It's time for change in Scottish football...but we have to get it right
Jan 12 2013
by Jeff Holmes, Paisley Daily Express
All the talk this week has been about league reconstruction in Scottish football - and it’s about time.
It’s just a shame that it’s taken the virtual collapse of Rangers Football Club to have brought it to a head.
We now seem to be going down the road of a 12-12-18 format and I think that’s a great idea.
Of course, it might initially have an adverse effect on certain clubs – those who win leagues and don’t get promoted, for example – but we can’t suit all of the people all of the time.
I’ve also heard it said at one of my old clubs, Aberdeen, that they might not be able to hang on to top scorer Niall McGinn if these changes take place, but you can’t structure the entire game around the needs of one or two players or clubs.
It’s high time that clubs and individuals stopped focusing solely on the need to protect their own interests and, instead, started to look at the bigger picture.
Only then will we have a chance of saving our game – and, believe me, that’s what we’re talking about here.
We have a great chance to re-model Scottish football, make it a success and ensure it’s a strong proposition in 10 years’ time.
My main problem is this – why should we give the job of saving Scottish football to the very people who broke it in the first place?
If I had a say in the matter, I would bring in a 100 per cent external body and give them carte blanche to get us back on a sound footing again – like the people who saved German football when it was on its knees.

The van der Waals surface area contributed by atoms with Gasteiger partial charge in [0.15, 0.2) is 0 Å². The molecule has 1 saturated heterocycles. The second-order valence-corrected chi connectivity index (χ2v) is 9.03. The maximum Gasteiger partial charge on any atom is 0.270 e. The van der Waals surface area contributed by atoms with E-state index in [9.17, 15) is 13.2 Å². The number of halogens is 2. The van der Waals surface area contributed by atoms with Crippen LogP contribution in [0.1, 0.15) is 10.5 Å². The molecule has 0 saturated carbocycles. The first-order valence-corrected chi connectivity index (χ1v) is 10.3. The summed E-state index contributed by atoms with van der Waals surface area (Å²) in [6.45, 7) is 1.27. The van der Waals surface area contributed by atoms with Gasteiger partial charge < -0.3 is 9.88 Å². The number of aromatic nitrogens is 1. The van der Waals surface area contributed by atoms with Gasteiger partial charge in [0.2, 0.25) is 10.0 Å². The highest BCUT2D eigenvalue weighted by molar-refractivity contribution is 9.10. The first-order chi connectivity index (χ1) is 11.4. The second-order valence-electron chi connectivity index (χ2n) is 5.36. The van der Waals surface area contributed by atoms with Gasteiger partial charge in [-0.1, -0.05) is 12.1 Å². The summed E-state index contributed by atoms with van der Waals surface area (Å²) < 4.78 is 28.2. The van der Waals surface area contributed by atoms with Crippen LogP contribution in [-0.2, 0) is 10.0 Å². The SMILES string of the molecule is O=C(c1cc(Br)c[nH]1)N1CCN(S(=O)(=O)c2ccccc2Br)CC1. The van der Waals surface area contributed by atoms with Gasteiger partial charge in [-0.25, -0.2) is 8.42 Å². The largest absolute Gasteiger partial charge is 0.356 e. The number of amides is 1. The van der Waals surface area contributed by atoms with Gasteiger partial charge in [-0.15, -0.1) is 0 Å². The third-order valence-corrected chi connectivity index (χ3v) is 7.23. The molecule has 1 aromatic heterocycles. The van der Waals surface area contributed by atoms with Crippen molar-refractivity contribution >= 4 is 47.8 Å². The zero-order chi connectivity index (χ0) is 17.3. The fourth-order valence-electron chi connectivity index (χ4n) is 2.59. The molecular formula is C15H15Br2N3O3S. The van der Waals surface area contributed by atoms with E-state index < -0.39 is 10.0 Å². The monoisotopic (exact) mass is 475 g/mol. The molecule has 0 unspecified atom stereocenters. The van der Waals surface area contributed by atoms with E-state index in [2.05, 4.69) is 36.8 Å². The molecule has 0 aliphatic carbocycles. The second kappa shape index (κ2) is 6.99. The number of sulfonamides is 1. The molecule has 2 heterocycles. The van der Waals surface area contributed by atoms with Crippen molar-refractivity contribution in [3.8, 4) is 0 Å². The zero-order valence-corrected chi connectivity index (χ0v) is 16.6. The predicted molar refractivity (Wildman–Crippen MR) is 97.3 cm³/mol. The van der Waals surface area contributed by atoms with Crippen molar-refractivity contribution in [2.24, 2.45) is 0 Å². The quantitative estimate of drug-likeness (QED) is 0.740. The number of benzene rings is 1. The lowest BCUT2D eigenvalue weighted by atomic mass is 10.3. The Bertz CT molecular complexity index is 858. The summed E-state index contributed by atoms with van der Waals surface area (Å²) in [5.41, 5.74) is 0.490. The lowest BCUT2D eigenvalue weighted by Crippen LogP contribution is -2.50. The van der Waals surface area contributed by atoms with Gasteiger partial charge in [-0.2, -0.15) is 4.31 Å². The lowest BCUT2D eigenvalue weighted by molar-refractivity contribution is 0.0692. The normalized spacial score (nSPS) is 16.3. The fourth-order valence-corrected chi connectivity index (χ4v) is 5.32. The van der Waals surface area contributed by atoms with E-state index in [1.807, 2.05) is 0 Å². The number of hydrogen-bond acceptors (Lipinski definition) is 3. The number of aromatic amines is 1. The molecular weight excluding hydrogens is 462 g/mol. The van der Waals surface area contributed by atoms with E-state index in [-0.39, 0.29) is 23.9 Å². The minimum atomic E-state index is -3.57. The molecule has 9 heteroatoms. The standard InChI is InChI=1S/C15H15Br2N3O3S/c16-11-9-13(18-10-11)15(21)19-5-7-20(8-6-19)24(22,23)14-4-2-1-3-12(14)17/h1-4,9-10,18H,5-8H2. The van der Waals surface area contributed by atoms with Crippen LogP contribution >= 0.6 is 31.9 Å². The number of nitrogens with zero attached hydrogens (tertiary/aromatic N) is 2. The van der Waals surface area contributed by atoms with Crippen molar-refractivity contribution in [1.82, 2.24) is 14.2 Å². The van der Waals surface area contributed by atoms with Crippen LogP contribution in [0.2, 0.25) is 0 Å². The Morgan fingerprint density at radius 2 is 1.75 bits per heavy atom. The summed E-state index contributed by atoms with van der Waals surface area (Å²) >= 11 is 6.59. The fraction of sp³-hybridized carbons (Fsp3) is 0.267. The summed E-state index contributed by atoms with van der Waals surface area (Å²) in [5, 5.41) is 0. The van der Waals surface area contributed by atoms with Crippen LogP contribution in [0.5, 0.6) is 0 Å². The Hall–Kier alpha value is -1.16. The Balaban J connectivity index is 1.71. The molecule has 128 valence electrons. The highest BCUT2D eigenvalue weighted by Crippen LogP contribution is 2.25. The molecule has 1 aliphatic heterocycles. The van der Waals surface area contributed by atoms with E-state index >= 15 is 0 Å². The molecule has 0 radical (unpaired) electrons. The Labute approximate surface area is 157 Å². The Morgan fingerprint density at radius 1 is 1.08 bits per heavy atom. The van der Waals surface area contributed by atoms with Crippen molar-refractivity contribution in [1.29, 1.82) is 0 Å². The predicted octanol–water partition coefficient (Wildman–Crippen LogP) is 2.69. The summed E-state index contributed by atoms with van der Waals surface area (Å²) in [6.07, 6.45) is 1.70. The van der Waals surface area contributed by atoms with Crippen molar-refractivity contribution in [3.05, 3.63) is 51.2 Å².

They came in and cleared the decks – and just look at how that league is doing now.
Flourishing would be an understatement.
The atmosphere at Bundesliga games is electric. It’s colourful and exciting and the stadiums are packed to the rafters.
German clubs dropped their admission prices and enticed people back to the game with the promise of a good night’s football.
The solution for Scottish football’s woes isn’t as simple as just dropping prices.
Chairmen at clubs across the country have to work to budgets and need to know how much they’re bringing in.
My argument is that, if you halve the prices, you might get double the people in, which equals the same money, and the cash coming in through merchandising and food etc would surely grow.
I reckon we’re at a crossroads in Scottish football.
The landscape is ripe for change but we need to tread carefully and make sure we get it right.
We also need football people to be running football.
I’m well aware that the game is big business now but, for too long, we’ve relied on the likes of TV money. We have to be more self-sufficient.
Let’s allow people with sound business acumen to work away behind the scenes to put our game on a firm financial footing. You know it makes sense.